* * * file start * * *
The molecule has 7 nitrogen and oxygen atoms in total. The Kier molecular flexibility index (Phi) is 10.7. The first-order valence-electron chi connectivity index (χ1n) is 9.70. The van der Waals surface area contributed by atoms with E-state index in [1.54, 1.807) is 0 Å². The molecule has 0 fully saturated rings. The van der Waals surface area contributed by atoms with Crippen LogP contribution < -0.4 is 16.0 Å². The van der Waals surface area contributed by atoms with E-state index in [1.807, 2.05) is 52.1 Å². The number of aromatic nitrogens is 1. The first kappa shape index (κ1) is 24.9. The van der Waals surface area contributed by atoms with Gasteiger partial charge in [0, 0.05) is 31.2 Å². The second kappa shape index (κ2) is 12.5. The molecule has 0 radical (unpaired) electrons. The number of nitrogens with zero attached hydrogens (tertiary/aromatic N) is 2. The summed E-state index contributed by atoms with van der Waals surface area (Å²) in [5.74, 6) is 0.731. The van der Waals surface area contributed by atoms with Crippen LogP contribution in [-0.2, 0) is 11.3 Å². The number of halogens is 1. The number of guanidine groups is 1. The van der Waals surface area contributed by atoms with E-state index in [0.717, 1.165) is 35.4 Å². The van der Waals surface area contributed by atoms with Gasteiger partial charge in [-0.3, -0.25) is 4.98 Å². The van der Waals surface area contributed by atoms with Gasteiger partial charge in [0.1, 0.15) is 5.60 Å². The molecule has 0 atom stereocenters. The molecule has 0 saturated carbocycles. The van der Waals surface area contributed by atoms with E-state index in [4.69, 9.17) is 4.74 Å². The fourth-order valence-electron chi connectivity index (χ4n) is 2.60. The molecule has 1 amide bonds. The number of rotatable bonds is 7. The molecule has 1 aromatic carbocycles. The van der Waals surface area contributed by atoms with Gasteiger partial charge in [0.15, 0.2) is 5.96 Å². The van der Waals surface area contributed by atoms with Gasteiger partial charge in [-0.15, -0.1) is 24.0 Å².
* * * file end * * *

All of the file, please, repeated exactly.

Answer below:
The molecule has 7 nitrogen and oxygen atoms in total. The Kier molecular flexibility index (Phi) is 10.7. The first-order valence-electron chi connectivity index (χ1n) is 9.70. The van der Waals surface area contributed by atoms with E-state index in [1.54, 1.807) is 0 Å². The molecule has 0 fully saturated rings. The van der Waals surface area contributed by atoms with Crippen LogP contribution < -0.4 is 16.0 Å². The van der Waals surface area contributed by atoms with E-state index in [1.807, 2.05) is 52.1 Å². The number of aromatic nitrogens is 1. The first kappa shape index (κ1) is 24.9. The van der Waals surface area contributed by atoms with Gasteiger partial charge in [0, 0.05) is 31.2 Å². The second kappa shape index (κ2) is 12.5. The molecule has 0 radical (unpaired) electrons. The number of nitrogens with zero attached hydrogens (tertiary/aromatic N) is 2. The summed E-state index contributed by atoms with van der Waals surface area (Å²) in [5.74, 6) is 0.731. The van der Waals surface area contributed by atoms with Crippen LogP contribution in [-0.2, 0) is 11.3 Å². The number of halogens is 1. The number of guanidine groups is 1. The van der Waals surface area contributed by atoms with E-state index in [0.717, 1.165) is 35.4 Å². The van der Waals surface area contributed by atoms with Gasteiger partial charge in [-0.3, -0.25) is 4.98 Å². The van der Waals surface area contributed by atoms with Gasteiger partial charge in [0.1, 0.15) is 5.60 Å². The molecule has 0 atom stereocenters. The molecule has 0 saturated carbocycles. The van der Waals surface area contributed by atoms with E-state index in [4.69, 9.17) is 4.74 Å². The fourth-order valence-electron chi connectivity index (χ4n) is 2.60. The molecule has 1 amide bonds. The number of rotatable bonds is 7. The molecule has 1 aromatic carbocycles. The van der Waals surface area contributed by atoms with Gasteiger partial charge in [0.15, 0.2) is 5.96 Å². The van der Waals surface area contributed by atoms with Gasteiger partial charge in [-0.15, -0.1) is 24.0 Å².